Traditional dress

more than a year ago
Albania's rich and varied cultural heritage is perhaps best demonstrated by the incredible range of traditional clothing. For many centuries, the Albanians' clothing allowed strangers to learn all kinds of things about them at a single glance; region of origin, marital status, the family's wealth and standing, ethnicity, age, and more. During religious, social and other special occasions, clothing was a kind of passport, and within Albania there are about 300 different traditional costumes, each linked to a specific area or even village.

Clothes were made by specialised craftsmen and women with cotton, wool and imported silk, and decorated with colours, embroidered symbols, themes like the Albanian eagle, natural scenes and patterns, incorporating gold and silver thread and small river pearls. Curiously, embroidering was a craft that was only done by men. Styles and fashions changed over the years as new materials and trends emerged, but the distinct regional variety remained. The artisans were so famed that Albania became a centre of production for the wider region, and positioned along the old trade routes between west and east, local craftsmen had access to all manner of quality materials.

As the use of traditional clothing waned in the 20th century, the cultural and also the real value of these items was forgotten, and many costumes and related objects were lost due to carelessness and decay. Apart from the state museums, there are only ten serious collectors of traditional wear in Albania, but it's thanks to them that people have been made aware of the importance of preserving old traditional wear. A recent law prohibiting the export of items older than 50 years from Albania has ironically increased the illegal and unprofessional export of antiques and traditional clothing, leading to identity mix-ups with some Albanian traditional clothing being exhibited abroad as being from other countries in the region.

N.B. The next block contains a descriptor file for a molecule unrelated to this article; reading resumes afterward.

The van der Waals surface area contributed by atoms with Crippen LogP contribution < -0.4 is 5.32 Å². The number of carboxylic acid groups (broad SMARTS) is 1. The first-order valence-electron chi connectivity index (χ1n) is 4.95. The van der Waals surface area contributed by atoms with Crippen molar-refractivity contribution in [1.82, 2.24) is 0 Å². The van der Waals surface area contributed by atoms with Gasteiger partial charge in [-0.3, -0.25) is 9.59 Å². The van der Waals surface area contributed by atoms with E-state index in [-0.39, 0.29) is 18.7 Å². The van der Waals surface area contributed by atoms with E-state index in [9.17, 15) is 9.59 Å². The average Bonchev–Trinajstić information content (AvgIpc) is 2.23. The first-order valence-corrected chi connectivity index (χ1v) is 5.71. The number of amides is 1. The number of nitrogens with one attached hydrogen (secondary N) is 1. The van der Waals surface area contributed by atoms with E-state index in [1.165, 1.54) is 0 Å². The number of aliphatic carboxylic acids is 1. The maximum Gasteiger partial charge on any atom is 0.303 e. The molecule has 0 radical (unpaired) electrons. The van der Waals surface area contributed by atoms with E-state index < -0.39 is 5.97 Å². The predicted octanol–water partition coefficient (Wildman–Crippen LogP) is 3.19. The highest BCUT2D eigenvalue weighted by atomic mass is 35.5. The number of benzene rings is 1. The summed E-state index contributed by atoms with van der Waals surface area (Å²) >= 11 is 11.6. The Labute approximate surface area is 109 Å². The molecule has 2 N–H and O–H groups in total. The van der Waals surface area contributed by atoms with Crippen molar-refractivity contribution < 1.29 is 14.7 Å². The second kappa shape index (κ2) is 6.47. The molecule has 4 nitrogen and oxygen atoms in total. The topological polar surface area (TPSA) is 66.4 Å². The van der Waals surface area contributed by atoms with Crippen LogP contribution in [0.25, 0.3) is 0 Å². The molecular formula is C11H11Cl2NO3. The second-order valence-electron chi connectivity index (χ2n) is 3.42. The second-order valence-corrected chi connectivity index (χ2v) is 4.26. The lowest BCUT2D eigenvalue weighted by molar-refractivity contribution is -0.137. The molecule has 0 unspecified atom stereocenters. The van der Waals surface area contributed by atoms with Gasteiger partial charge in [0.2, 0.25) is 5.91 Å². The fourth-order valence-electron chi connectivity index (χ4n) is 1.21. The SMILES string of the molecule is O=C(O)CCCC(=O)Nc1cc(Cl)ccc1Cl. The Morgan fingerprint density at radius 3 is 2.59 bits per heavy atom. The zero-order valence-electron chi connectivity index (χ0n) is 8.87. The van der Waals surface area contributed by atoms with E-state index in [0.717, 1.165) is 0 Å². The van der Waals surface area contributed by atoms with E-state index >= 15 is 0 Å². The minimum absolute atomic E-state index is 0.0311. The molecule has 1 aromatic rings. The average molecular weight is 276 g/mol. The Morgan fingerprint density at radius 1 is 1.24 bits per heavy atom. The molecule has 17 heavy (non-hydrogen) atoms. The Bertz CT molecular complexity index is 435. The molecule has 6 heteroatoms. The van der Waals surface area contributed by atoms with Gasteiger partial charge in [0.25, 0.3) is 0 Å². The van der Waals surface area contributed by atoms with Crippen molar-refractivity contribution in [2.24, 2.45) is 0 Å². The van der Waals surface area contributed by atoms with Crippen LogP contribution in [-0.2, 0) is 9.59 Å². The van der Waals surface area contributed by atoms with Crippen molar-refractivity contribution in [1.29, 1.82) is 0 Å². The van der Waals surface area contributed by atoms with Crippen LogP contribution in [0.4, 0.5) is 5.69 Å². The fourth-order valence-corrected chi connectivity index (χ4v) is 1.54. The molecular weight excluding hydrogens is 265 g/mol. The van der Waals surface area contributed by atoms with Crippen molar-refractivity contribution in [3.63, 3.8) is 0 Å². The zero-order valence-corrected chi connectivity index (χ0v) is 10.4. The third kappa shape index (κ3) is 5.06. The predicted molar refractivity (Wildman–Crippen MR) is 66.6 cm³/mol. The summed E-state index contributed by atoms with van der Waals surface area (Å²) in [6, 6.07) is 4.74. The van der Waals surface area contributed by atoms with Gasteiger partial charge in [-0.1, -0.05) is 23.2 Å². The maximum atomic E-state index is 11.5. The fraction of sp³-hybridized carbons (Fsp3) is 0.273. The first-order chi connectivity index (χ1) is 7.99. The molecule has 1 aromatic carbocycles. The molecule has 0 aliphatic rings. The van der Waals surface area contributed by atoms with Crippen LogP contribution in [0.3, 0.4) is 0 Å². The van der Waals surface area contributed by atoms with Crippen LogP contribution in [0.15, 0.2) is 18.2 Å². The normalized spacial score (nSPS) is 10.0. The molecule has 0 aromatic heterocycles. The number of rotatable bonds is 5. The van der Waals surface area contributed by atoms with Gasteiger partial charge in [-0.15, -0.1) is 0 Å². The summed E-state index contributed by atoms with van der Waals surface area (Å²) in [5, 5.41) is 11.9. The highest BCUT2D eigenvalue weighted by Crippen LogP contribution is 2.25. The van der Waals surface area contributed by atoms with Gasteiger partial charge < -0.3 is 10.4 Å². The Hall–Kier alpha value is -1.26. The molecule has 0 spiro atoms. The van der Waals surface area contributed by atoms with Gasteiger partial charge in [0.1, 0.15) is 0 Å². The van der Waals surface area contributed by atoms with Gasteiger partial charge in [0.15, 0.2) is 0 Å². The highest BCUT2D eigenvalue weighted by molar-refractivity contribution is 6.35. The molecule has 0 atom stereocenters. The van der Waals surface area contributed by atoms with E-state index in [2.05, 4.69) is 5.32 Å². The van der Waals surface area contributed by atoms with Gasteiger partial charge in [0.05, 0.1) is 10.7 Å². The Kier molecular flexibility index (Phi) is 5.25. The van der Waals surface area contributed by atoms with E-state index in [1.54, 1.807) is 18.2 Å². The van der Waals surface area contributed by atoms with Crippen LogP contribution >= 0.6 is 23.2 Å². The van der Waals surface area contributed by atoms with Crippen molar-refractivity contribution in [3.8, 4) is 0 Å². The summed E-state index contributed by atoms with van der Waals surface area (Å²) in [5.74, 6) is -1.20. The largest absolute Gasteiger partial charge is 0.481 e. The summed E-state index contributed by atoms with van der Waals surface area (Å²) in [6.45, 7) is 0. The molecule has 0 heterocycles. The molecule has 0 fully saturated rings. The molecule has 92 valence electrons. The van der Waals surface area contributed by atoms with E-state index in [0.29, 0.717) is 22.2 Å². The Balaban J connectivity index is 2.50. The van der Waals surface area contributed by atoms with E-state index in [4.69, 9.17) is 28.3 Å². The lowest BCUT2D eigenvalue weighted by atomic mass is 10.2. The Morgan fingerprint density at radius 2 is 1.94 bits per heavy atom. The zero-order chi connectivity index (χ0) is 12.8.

Albania has huge costume collections, the National Museum alone has 30,000 artefacts, but only a small amount is exhibited. Places to view costumes, apart from Tirana's National Museum and Spahiu Collection, include the Ethnographic Museums of Shkodra, Berat and Gjirokastra and the Tradita G&T guesthouse in Shkodra, though unfortunately the museum displays are often dull, with little in the way of explanations. Thankfully, costumes are attracting more and more local and international interest, and both private and state collections are increasingly accessible.

Linda Spahiu Collection
Linda and her son Luris are perhaps Tirana's most fervent collectors and restorers of traditional Albanian costumes; they even sold the family house and moved into a rented apartment to be able to purchase more clothes. Although they do not have a permanent exhibition space yet, they are happy to show their collection and sell some items to interested visitors; the photos on this page are from some of their top pieces, which include waistcoats, heavy woollen embroidered xhubleta skirts, and delicate tablecloths.
Visits to their home and storage space along the road to Elbasan can be booked via tel. +355 68 304 26 64/+355 68 212 10 08 or atelielinda@hotmail.com; Luris speaks English and French. Take a taxi or bus to the first roundabout after the Martyr's Cemetery and you'll be met there. There's no admission fee, but donations to help upkeep the collection are welcome.
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